Standing behind Interrogator Rudnicki was a guard with a fierce look on his face.
“I will not cooperate,” said Father Paskievich. The way recorders and radios worked these days, it seemed to him that it was best for him to refuse any cooperation for what was being suggested.
Interrogator Rudnicki didn’t address Father Paskievich as a priest. Only the full name was used. “Yakub Paskievich, I will have nothing less than your full cooperation.”
“I have given cooperation. I gave you my confession. And I have written the letter you are sending to Police Inspector Marbach.”
After saying that, Father Paskievich began praying. He prayed that the beating he expected to receive in the next few minutes would bring an end to his life. He would rather die than let his weakness place Karl Marbach in jeopardy. He hoped he wouldn’t yield to pain and fail to keep Karl Marbach safe.
Interrogator Rudnicki peered closely and smiled. “You will do as I want. I have a way to make you do what I want you to do. I have your sister. I have Wanda Paskievich. Her fate is in your hands.”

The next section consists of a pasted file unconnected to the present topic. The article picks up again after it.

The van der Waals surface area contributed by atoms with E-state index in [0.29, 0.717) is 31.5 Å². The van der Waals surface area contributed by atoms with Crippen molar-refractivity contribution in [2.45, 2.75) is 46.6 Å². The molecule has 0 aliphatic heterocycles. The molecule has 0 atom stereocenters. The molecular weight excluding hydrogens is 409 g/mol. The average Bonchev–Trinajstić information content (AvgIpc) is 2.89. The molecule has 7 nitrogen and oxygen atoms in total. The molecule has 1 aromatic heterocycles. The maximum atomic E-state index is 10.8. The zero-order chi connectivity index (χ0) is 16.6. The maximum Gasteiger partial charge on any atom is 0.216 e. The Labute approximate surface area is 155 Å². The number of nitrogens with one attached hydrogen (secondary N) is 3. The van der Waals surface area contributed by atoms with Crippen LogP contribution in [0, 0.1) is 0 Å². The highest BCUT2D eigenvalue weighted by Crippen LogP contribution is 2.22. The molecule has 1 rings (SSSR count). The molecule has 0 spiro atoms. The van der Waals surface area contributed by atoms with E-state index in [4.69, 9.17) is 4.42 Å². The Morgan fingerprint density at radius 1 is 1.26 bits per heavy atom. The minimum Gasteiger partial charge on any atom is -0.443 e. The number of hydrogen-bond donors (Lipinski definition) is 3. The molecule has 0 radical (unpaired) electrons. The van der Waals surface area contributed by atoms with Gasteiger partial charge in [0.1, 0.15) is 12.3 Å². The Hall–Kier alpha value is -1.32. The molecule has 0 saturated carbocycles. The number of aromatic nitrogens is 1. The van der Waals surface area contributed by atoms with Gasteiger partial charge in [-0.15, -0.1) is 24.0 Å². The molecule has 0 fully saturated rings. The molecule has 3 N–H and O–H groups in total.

“You have…my sister? …That is impossible. My sister is dead in the war.”
“Wanda Paskievich is alive.”
“Wanda alive?” Father Paskievich shook his head. “Wanda alive?” He didn’t believe it.
“Bring in the woman,” Interrogator Rudnicki said to the guard.
Father Paskievich closed his eyes as the guard left the cell. He opened his eyes a brief moment later when the guard returned with his hands on the shoulders of a very young woman the priest immediately recognized was his sister, the sister he hadn’t seen for more than five years. The sister who, for three years, he had thought was dead.
“Wanda,” he said, rising to his feet. He spoke his sister’s name as though it was a prayer word.
“Yakub,” the young woman said while keeping her eyes focused down on the floor. “They will put me in jail if you don’t do this thing for them.” She spoke with remoteness, like her words were rehearsed. Most likely they were.
“Wanda? You are alive.” Father Yakub’s voice was filled with wonder.
The young woman repeated her words. “They will put me in their awful jail if you don’t do this thing for them.” The same rehearsed sound in the voice, but as she lifted her face, it filled with emotion. She stared and her eyes spoke to Father Paskievich of a long-ago past, the distant past when they had been children together, when he had been her older brother, her protector.